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While there are some big names in the tech world concerned about a possible existential threat from artificial intelligence (AI), Matt Wood, VP of product at AWS, is not one of them.
Wood has long been a standard bearer for machine learning (ML) at AWS and is a fixture at the company’s events. For the past 13 years, he has been one of the leading voices at AWS on AI/ML, speaking about Amazon’s technology, research and service advancements at nearly every AWS re:Invent.
AWS has been working on AI long before the current round of generative AI hype, with its Sagemaker product suite leading the charge for the past six years. Make no mistake though: AWS has entered the generative AI era just like everyone else. On April 13, AWS Amazon announced Bedrock, a suite of generative AI tools that can help organizations build, train, refine, and deploy large language models (LLMs).
There is no doubt that there is great power behind generative AI. It can be a disruptive force for both business and society. That great power has led some experts to warn that AI poses an “existential threat” to humanity. But in an interview with VentureBeat, Wood handily dismissed those fears by succinctly explaining how AI really works and what AWS does with it.
“What we have here is a mathematical trick that can present, generate and synthesize information in ways that help people make better decisions and work more efficiently,” said Wood.
The transformative power of generative AI
Rather than posing an existential threat, Wood emphasized the powerful potential AI has to help businesses of all sizes. It’s a strength borne out by the large number of AWS customers already using the company’s AI/ML services.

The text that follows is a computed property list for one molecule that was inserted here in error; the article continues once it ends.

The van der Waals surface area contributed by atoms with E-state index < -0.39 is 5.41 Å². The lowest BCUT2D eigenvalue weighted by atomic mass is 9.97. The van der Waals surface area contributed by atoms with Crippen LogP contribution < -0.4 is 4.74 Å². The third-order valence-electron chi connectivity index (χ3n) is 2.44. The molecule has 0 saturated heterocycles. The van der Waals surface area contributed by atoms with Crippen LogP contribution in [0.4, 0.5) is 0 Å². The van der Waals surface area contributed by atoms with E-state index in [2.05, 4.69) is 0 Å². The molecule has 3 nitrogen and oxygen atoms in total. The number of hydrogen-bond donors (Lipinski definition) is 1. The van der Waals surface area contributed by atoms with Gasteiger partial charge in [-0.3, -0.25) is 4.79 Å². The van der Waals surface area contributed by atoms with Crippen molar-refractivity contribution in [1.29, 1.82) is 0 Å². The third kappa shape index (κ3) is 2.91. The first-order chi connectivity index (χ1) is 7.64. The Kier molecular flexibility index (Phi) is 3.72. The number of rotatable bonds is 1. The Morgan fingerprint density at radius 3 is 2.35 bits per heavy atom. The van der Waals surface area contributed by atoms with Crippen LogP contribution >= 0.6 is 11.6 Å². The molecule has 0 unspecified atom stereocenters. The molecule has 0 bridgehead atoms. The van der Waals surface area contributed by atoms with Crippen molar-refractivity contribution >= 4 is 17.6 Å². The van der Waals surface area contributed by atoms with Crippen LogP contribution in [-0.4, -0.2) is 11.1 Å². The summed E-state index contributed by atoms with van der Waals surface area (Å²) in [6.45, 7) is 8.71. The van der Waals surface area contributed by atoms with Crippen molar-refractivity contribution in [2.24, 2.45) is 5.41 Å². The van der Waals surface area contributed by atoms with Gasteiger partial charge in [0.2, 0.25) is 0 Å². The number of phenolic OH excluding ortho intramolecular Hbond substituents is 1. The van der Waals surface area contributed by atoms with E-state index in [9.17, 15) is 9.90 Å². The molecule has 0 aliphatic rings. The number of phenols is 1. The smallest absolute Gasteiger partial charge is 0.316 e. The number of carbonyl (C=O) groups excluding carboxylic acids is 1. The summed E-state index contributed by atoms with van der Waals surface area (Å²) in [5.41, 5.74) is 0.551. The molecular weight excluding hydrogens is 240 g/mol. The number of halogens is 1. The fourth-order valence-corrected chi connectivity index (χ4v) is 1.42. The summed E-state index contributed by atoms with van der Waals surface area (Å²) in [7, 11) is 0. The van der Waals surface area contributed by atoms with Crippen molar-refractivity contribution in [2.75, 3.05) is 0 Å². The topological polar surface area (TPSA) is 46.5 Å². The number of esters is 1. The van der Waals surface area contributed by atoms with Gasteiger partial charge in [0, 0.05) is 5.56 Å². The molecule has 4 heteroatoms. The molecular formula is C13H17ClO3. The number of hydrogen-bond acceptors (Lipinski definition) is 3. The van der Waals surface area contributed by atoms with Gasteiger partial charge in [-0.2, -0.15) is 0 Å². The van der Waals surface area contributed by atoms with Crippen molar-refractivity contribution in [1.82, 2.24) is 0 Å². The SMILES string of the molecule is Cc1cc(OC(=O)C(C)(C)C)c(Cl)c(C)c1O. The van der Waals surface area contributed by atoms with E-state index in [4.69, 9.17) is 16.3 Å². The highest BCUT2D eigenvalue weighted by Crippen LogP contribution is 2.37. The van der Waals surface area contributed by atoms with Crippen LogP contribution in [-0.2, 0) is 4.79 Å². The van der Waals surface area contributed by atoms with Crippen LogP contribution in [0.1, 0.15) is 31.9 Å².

“Today we have over 100,000 customers using AWS for their ML efforts and many of them have standardized Sagemaker to build, train and deploy their own models,” said Wood.
Generative AI takes AI/ML to another level and has generated a lot of enthusiasm and interest among the AWS users. With the advent of transformer models, Wood said it’s now possible to take highly complicated natural language inputs and map them to complicated outputs for a variety of tasks, such as text generation, summation and image creation.
“I haven’t seen this level of engagement and enthusiasm from customers, probably since the very, very early days of cloud computing,” said Wood.
In addition to the ability to generate text and images, Wood sees many business use cases for generative AI. At the root of all LLMs are numerical vector embeddings. He explained that embeddings allow an organization to use the numerical representations of information to drive better experiences across a number of use cases, including search and personalization.
“You can use those numerical representations to do things like semantic scoring and ranking,” Wood said. “So if you have a search engine or some kind of internal method that needs to collect and rank a range of things, LLMs can really make a difference in terms of how you summarize or personalize something.”
Bedrock is the AWS foundation for generative AI
The Amazon Bedrock service is an effort to make it easier for AWS users to take advantage of the power of multiple LLMs.
“We don’t believe there will be one model to rule them all,” Wood said. “So we wanted to be able to offer model selection.”
In addition to providing model selection, Amazon Bedrock can also be used alongside Long chain, which allows organizations to use multiple LLMs at the same time. Wood said that with Langchain, users have the ability to chain and sequence prompts in multiple different models. For example, an organization might want to use Titan for one, Anthropic for another, and AI21 for yet another. In addition, organizations can also use custom models based on specialized data.
“We’re definitely seeing it [users] breaking large tasks into smaller tasks and then routing those smaller tasks into specialized models and that seems like a very fruitful way to build more complex systems,” Wood said.
As organizations move to generative AI, Wood noted that a key challenge is ensuring companies are approaching the technology in a way that allows them to actually innovate.
“Any big shift is 50% technology and 50% culture, so I really encourage clients to think hard about both a tech piece that’s getting a lot of attention right now, but also a lot of the cultural pieces about how you drive invention using of technology,” he said.
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